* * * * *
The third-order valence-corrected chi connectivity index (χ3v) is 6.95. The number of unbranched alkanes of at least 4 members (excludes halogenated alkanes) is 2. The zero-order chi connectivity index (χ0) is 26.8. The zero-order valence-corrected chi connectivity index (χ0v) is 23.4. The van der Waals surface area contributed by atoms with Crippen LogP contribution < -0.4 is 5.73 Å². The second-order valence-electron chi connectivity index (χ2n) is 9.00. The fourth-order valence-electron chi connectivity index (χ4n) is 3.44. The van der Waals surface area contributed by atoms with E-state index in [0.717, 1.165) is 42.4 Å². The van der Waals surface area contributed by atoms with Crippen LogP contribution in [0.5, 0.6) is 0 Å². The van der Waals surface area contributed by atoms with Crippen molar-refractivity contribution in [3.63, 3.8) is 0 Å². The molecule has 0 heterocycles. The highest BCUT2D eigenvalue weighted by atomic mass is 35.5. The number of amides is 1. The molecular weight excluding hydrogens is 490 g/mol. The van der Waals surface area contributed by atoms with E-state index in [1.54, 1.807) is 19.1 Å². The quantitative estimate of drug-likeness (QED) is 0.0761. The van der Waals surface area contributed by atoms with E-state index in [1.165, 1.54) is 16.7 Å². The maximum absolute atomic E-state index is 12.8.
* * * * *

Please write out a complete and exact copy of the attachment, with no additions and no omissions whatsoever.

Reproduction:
The third-order valence-corrected chi connectivity index (χ3v) is 6.95. The number of unbranched alkanes of at least 4 members (excludes halogenated alkanes) is 2. The zero-order chi connectivity index (χ0) is 26.8. The zero-order valence-corrected chi connectivity index (χ0v) is 23.4. The van der Waals surface area contributed by atoms with Crippen LogP contribution < -0.4 is 5.73 Å². The second-order valence-electron chi connectivity index (χ2n) is 9.00. The fourth-order valence-electron chi connectivity index (χ4n) is 3.44. The van der Waals surface area contributed by atoms with E-state index in [0.717, 1.165) is 42.4 Å². The van der Waals surface area contributed by atoms with Crippen LogP contribution in [0.5, 0.6) is 0 Å². The van der Waals surface area contributed by atoms with Crippen molar-refractivity contribution in [3.63, 3.8) is 0 Å². The molecule has 0 heterocycles. The highest BCUT2D eigenvalue weighted by atomic mass is 35.5. The number of amides is 1. The molecular weight excluding hydrogens is 490 g/mol. The van der Waals surface area contributed by atoms with E-state index in [1.54, 1.807) is 19.1 Å². The quantitative estimate of drug-likeness (QED) is 0.0761. The van der Waals surface area contributed by atoms with E-state index in [1.165, 1.54) is 16.7 Å². The maximum absolute atomic E-state index is 12.8.